Why Youngsters Make Computer Viruses

2 minute read

Why do young people make computer viruses? Because you treat them badly! Imagine this: you’re a nerd, everyone makes fun of you, you’re not good looking, witty, or athletic, and you want to get even. How would you do it? No matter how much you take it out on village folk with your “Sword of a Thousand Sorrows” in World of Warcraft, you’re eventually going to want to do something else that really proves your worth and power. So you focus all your reclusive strength on developing a computer virus. And it works; you make 100,000 computers crash over the course of a month, you hear your virus’ sweet name all over the news, and you get instant bragging rights. It really makes sense. You’re getting back at a society that deserves it and proving you can cause about as much havoc as Godzilla.
So what can we do about this? Is there any way to harness all this computational power for good? Is there a way to help those who are socially inept but technically advanced show their skills and gain recognition? One idea is to have more computing contests: for example, to have Microsoft award $10,000 to whoever can design the coolest new feature for Microsoft Word. This would also provide a monetary incentive, but admittedly lacks the juiciest part of making viruses: doing damage. So another idea is one that’s already well implemented: having open–source software which nerds all over can develop. For young hackers who want to annoy Microsoft, making competing, completely free, software seems to take chunk out of Microsoft’s profits and effectively “stick it to ‘em.”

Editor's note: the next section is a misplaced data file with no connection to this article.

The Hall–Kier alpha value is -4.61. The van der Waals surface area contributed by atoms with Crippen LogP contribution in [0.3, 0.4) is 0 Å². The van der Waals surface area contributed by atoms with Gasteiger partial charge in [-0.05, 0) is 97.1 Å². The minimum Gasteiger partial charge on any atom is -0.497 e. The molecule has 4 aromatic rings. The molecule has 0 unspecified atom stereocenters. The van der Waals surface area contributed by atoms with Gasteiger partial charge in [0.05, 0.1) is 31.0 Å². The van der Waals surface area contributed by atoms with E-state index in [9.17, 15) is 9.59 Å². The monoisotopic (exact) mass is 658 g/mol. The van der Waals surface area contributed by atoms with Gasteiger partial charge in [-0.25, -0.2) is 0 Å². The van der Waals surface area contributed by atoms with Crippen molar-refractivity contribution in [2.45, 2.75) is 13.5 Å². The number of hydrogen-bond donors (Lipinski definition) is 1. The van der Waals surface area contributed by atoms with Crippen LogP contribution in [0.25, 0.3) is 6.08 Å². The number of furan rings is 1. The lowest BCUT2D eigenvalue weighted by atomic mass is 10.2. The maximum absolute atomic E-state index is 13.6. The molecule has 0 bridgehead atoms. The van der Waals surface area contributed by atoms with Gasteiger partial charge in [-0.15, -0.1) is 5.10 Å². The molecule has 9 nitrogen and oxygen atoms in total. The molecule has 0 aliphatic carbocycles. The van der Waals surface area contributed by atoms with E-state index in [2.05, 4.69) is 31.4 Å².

Also, why are hackers always between the ages of 17 and 26? Why are there so few 40-50 year old hackers? At BYU’s Office of Information Technology, nearly half of all employees are in this age range and experiencing their midlife crises, so the reason can’t be because there are no technologically oriented middle-aged folk. But when they’re presented with the choice of working for 8 hours at their high-paying job, or working for 8 hours receiving only the wages of anarchy, they choose the more profitable one. Whereas when young people are presented with the choice of either eight hours at near-minimum wage or becoming cyber Ghanghis Khans, many choose the latter. And, again, it makes sense. Once they have proven their skills, software designers would be foolish to not hire such a demonstrably talented upstart.
Any economist can tell you that people react to incentives. And the incentives for young, technologically-orientated people to become hackers are often outweighing the deterrents. If we spent less money trying to catch and fight them, and more trying to harvest their brains, this situation could be dramatically changed.

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